3 of 4: The signs of aging, a four-part series

The National Institute of Health has a very distinct mission. The governmental agency’s goal is to seek out information and cultivate knowledge about the “nature and behavior of living systems and the application of that knowledge to enhance health, lengthen life, and reduce the burdens of illness and disability.”
In doing so, the NIH developed its list of what can be expected later in life. And we here at Freedom Home Care have dedicated our efforts to disseminating the organization’s hard work, which can be found in four consecutive posts, starting with last week’s blog roll.
But without further ado, here are numbers five and six on the NIH’s list of eight areas of age-related change.
5. Urogenital
The most common form of urogenital change can be found in the form of incontinence, which is essentially the loss of bladder control. It is so common that at least 1 in 10 people age 65 or older has experienced it. Although the symptoms and level of severity can range, it’s more likely to show up in women than in men.
Benign Prostatic Hypertrophy: According to the NIH, “the prostate gland surrounds the tube (urethra) that passes urine. This can be a source of problems as a man ages because the prostate tends to grow bigger with age and may squeeze the urethra. A tumor can also make the prostate bigger. These changes, or an infection, can cause problems passing urine. Sometimes men in their 30s and 40s may begin to have these urinary symptoms and need medical attention. F

or others, symptoms aren't noticed until much later in life.”
Prostate Cancer: “Prostate cancer is the second most common type of cancer among men in this country,” NIH explains. “Only skin cancer is more common. Out of every three men who are diagnosed with cancer each year, one is diagnosed with prostate cancer.”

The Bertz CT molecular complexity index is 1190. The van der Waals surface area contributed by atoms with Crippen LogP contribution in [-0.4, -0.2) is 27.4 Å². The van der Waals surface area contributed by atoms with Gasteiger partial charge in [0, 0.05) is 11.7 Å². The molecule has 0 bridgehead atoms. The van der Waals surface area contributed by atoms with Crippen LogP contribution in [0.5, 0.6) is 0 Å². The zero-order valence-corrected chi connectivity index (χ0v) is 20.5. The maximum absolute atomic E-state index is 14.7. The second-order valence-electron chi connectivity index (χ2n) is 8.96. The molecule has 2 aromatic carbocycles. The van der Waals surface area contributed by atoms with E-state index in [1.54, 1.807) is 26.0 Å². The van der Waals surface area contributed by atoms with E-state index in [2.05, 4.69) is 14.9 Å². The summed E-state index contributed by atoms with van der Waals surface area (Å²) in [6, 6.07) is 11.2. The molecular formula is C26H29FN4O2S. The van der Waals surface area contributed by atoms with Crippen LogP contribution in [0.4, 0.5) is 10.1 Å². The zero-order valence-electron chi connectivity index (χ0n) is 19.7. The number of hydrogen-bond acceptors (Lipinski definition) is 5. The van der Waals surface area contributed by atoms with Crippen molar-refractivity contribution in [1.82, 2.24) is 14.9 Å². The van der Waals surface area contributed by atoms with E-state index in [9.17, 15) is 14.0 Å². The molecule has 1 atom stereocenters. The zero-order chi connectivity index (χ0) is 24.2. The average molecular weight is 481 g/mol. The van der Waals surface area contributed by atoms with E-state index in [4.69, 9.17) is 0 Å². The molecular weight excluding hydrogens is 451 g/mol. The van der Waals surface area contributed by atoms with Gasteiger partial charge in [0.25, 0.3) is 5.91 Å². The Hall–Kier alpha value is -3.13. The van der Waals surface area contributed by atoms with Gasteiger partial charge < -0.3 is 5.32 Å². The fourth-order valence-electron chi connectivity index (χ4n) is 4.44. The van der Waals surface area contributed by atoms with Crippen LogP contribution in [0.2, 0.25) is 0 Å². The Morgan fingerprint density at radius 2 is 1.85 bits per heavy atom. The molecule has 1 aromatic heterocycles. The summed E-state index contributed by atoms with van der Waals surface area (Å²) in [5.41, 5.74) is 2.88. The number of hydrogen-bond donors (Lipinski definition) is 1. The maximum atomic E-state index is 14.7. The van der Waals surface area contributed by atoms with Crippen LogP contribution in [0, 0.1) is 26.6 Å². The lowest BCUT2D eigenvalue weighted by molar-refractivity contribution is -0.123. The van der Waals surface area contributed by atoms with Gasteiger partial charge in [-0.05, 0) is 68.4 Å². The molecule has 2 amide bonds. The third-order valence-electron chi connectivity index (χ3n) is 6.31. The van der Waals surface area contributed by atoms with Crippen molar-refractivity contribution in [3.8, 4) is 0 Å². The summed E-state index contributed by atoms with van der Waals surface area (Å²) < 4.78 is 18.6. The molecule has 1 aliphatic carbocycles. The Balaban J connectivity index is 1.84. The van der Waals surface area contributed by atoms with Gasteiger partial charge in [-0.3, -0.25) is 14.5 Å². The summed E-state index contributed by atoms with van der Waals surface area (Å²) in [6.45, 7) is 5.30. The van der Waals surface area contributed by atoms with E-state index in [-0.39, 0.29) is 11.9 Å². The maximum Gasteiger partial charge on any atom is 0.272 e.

Takeaway: Most prostate cancers are slow going, which means that early detection can equate to a longer, healthier and happier life. No matter your age, talk to your doctor about getting tested.
6. Dental: gingivitis, periodontitis, loss of teeth
Similar to our bones, our teeth begin to decay as we age. There are ways, however, to slow or avoid tooth decay, which can ruin tooth enamel and expose our teeth to bacteria, plaque and cavities. Brushing with fluoride toothpaste and using mouth rinse can slow the decaying process almost dead in its tracks.
The NIH says that the young and old alike should also be concerned about the potential for gum diseases, also known as periodontal or gingival diseases. These infections harm the gum and bone that hold teeth in place. “When plaque stays on your teeth too long, it forms a hard, harmful covering, called tartar, that brushing doesn't clean,” the NIH explains. “The longer the plaque and tartar stay on your teeth, the more damage they cause. This is called gingivitis. If gingivitis is not treated, over time it can make your gums pull away from your teeth and form pockets that can get infected. This is called periodontitis. If not treated, this infection can ruin the bones, gums, and tissue that support your teeth. In time, it can cause loose teeth that your dentist may have to remove.”
Takeaway: Dental hygiene is directly related to overall physical health, so be sure to make visits to your dentist a priority.